Origine du Groupe : Germany
Style : Electro Acoustic , Dub , Experimental , Psychedelic
Sortie : 2011
By themilkman from http://www.themilkfactory.co.uk
The partnership between German electronic musician Burnt Friedman and legendary Can drummer Jaki Liebezeit, established almost ten years ago, is back in action once more, following the 5 7 EP released last year. This fourth instalment in the Secret Rhythms series continues on a similar path to its predecessors by bringing together rich rhythmic tones and rarefied electronic formations. More than ever centered around Liebezeit’s hypnotic drumming, Secret Rhythms 4 sees the pair move into more minimal, stripped down terrains, the rhythmic patterns forever more cyclical, repetitive and fluid, layered with fragments of electronics and guitars, themselves set into loops of varying intensity and length.
Four of the six tracks here go over the ten minute mark, with 182-11 clocking at just under sixteen minutes. This leaves the pair plenty of time to set their rhythmic structures in motion and work on the trance-like aspect of the groove of each track until it starts distorting the perception of its very nature. So bare is the surrounding soundscapes created by Friedman around Liebezeit’s overwhelming rhythms that, as tracks progress, it becomes difficult to identify with precision at which exact point one is. For the most of 128-05 for instance, the scope is divided between Liebezeit’s alternating set of toms and bass drums and a recurring electronic two-tone bass which appears so tightly stuck to the drum patterns that it blends in almost entirely in the background. Later, the bass is taken up a couple of octaves as Friedman progressively introduces sweeping textures, but this barely affects the hypnotic nature of the piece.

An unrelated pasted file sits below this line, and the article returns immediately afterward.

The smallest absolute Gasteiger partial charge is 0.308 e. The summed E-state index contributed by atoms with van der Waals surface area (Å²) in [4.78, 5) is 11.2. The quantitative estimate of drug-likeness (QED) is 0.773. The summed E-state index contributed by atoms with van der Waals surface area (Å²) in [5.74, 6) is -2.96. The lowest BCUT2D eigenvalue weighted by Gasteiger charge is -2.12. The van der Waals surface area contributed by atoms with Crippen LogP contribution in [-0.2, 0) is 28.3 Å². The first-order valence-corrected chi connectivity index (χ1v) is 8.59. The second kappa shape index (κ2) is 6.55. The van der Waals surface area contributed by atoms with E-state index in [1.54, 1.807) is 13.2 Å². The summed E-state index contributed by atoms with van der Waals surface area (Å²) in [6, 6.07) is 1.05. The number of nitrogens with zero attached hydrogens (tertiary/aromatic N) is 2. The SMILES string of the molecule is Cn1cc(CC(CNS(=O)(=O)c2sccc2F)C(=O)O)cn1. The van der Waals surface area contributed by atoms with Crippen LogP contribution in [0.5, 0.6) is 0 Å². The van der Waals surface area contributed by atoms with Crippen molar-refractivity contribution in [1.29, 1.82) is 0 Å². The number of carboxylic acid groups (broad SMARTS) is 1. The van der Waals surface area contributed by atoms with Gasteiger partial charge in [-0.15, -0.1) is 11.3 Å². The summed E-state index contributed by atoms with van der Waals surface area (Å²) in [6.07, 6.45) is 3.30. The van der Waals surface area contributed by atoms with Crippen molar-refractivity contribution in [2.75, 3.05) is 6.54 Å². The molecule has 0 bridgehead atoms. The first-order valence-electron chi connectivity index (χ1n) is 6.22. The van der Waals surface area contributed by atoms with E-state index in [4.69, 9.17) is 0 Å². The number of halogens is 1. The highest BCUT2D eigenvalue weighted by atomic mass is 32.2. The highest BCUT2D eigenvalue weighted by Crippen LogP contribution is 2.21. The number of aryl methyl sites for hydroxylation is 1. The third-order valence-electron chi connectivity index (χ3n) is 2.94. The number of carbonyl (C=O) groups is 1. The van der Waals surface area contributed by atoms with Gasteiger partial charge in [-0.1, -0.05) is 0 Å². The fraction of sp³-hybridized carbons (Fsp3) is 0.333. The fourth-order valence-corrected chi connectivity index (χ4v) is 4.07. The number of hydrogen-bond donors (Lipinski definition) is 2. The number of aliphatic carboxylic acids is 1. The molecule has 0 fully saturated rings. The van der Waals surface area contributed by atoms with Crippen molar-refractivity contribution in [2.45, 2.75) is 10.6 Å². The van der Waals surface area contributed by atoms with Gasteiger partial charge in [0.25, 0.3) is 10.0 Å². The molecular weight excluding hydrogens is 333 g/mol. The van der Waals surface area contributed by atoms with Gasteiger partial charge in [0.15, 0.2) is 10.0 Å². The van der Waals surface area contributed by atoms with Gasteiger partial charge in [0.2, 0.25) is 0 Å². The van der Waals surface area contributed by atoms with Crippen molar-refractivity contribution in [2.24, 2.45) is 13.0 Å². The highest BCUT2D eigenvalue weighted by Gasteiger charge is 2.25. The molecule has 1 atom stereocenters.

Before it, 204-07 shows a richer sonic space around the core rhythmic structure, although Friedman seems to remain slightly towards the back here, leaving long term collaborator Joseph Suchy, a member of his Nu Dub Players, on E-Fuzz guitar to occupy the fore. Equally, 182-11 is a much more elaborate and complex piece, which grows over its all course from sparse drum inputs placed over hazy soundscapes to much drier forms later on as treated guitars are introduced, while 120-05 later is once again criss-crossed with E-Fuzz guitar fragments, this time supplied by Tim Motzer, giving it a more abrasive feel as the pace picks up.
On the two short tracks, 131-07 and 120-11, the sonic scope is considerably concentrated, which induces an element of urgency other absent of this record. The hectic pace of the former contrasts with the more subtle progressive tempo of previous pieces, while the latter provides Friedman with the opportunity to develop miniature melodic forms and let them roam free for a moments before they are ultimately brought back under the implacable control of Liebezeit’s percussions.
It appears that the further Burnt Friedman and Jaki Liebezeit develop their collaboration the more fascinating it gets. Secret Rhythms 4 is a less immediate record than its predecessors, perhaps due to its barer overall aspect, yet the pair have reached here another level of development here, their understanding and respect of each other’s space allowing them both to perform as equal whilst occupying very different roles, ultimately making this record their more compelling release yet.
01 204-07 (10:44)
02 128-05 (10:21) mix by Mark Ernestus
03 182-11 (15:40)
04 131-07 (05:33)
05 120-11 (04:17)
06 120-05 (10:20) mix by Rashad Becker and Burnt Friedman